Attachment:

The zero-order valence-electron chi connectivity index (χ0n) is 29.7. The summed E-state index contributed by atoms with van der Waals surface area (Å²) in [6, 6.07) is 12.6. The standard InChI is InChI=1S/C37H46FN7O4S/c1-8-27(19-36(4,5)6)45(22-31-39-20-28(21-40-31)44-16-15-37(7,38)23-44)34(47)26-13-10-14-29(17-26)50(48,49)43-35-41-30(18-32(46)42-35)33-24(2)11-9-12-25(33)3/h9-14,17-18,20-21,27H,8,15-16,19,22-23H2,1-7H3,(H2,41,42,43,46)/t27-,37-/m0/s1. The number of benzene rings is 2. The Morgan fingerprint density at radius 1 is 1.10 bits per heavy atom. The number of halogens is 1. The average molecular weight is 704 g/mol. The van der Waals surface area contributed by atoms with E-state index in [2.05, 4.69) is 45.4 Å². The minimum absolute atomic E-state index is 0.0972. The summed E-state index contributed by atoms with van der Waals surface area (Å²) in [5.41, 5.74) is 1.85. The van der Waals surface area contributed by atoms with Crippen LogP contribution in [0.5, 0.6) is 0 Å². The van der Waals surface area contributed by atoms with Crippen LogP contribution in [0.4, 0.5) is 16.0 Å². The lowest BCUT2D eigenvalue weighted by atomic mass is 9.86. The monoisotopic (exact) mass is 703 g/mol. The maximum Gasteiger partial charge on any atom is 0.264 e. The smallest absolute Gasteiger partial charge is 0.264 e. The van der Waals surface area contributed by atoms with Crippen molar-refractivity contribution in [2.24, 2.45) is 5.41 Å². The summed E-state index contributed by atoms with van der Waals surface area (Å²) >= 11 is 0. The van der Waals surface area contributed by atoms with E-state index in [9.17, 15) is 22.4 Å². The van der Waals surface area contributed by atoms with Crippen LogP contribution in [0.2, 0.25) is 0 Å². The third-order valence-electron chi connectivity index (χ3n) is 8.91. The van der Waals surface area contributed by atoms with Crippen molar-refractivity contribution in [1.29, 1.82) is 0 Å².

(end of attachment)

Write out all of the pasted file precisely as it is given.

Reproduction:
The zero-order valence-electron chi connectivity index (χ0n) is 29.7. The summed E-state index contributed by atoms with van der Waals surface area (Å²) in [6, 6.07) is 12.6. The standard InChI is InChI=1S/C37H46FN7O4S/c1-8-27(19-36(4,5)6)45(22-31-39-20-28(21-40-31)44-16-15-37(7,38)23-44)34(47)26-13-10-14-29(17-26)50(48,49)43-35-41-30(18-32(46)42-35)33-24(2)11-9-12-25(33)3/h9-14,17-18,20-21,27H,8,15-16,19,22-23H2,1-7H3,(H2,41,42,43,46)/t27-,37-/m0/s1. The number of benzene rings is 2. The Morgan fingerprint density at radius 1 is 1.10 bits per heavy atom. The number of halogens is 1. The average molecular weight is 704 g/mol. The van der Waals surface area contributed by atoms with E-state index in [2.05, 4.69) is 45.4 Å². The minimum absolute atomic E-state index is 0.0972. The summed E-state index contributed by atoms with van der Waals surface area (Å²) in [5.41, 5.74) is 1.85. The van der Waals surface area contributed by atoms with Crippen LogP contribution in [0.5, 0.6) is 0 Å². The van der Waals surface area contributed by atoms with Crippen LogP contribution in [0.4, 0.5) is 16.0 Å². The lowest BCUT2D eigenvalue weighted by atomic mass is 9.86. The monoisotopic (exact) mass is 703 g/mol. The maximum Gasteiger partial charge on any atom is 0.264 e. The smallest absolute Gasteiger partial charge is 0.264 e. The van der Waals surface area contributed by atoms with Crippen molar-refractivity contribution in [2.24, 2.45) is 5.41 Å². The summed E-state index contributed by atoms with van der Waals surface area (Å²) >= 11 is 0. The van der Waals surface area contributed by atoms with E-state index in [9.17, 15) is 22.4 Å². The van der Waals surface area contributed by atoms with Crippen LogP contribution in [0.2, 0.25) is 0 Å². The third-order valence-electron chi connectivity index (χ3n) is 8.91. The van der Waals surface area contributed by atoms with Crippen molar-refractivity contribution in [1.29, 1.82) is 0 Å².